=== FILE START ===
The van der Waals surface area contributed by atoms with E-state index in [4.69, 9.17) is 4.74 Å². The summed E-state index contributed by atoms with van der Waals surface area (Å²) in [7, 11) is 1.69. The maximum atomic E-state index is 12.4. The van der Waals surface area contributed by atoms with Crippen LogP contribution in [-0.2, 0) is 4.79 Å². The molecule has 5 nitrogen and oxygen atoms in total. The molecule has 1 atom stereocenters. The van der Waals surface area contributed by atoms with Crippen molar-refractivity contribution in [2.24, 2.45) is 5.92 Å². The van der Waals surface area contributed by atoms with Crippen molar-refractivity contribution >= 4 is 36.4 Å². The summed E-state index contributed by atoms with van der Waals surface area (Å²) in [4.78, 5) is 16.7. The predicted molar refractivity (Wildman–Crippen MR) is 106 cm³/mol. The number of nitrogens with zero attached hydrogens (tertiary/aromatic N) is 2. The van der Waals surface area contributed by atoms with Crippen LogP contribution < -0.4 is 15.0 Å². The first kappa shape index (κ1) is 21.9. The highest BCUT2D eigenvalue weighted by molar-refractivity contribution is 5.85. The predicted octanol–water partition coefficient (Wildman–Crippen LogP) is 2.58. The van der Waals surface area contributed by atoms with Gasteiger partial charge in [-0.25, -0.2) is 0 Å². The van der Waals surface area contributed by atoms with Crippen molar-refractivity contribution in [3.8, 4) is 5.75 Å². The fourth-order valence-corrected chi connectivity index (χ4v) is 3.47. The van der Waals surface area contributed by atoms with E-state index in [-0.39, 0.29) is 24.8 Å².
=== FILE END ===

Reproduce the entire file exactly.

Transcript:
The van der Waals surface area contributed by atoms with E-state index in [4.69, 9.17) is 4.74 Å². The summed E-state index contributed by atoms with van der Waals surface area (Å²) in [7, 11) is 1.69. The maximum atomic E-state index is 12.4. The van der Waals surface area contributed by atoms with Crippen LogP contribution in [-0.2, 0) is 4.79 Å². The molecule has 5 nitrogen and oxygen atoms in total. The molecule has 1 atom stereocenters. The van der Waals surface area contributed by atoms with Crippen molar-refractivity contribution in [2.24, 2.45) is 5.92 Å². The van der Waals surface area contributed by atoms with Crippen molar-refractivity contribution >= 4 is 36.4 Å². The summed E-state index contributed by atoms with van der Waals surface area (Å²) in [4.78, 5) is 16.7. The predicted molar refractivity (Wildman–Crippen MR) is 106 cm³/mol. The number of nitrogens with zero attached hydrogens (tertiary/aromatic N) is 2. The van der Waals surface area contributed by atoms with Crippen LogP contribution < -0.4 is 15.0 Å². The first kappa shape index (κ1) is 21.9. The highest BCUT2D eigenvalue weighted by molar-refractivity contribution is 5.85. The predicted octanol–water partition coefficient (Wildman–Crippen LogP) is 2.58. The van der Waals surface area contributed by atoms with Gasteiger partial charge in [-0.25, -0.2) is 0 Å². The van der Waals surface area contributed by atoms with Crippen molar-refractivity contribution in [3.8, 4) is 5.75 Å². The fourth-order valence-corrected chi connectivity index (χ4v) is 3.47. The van der Waals surface area contributed by atoms with E-state index in [-0.39, 0.29) is 24.8 Å².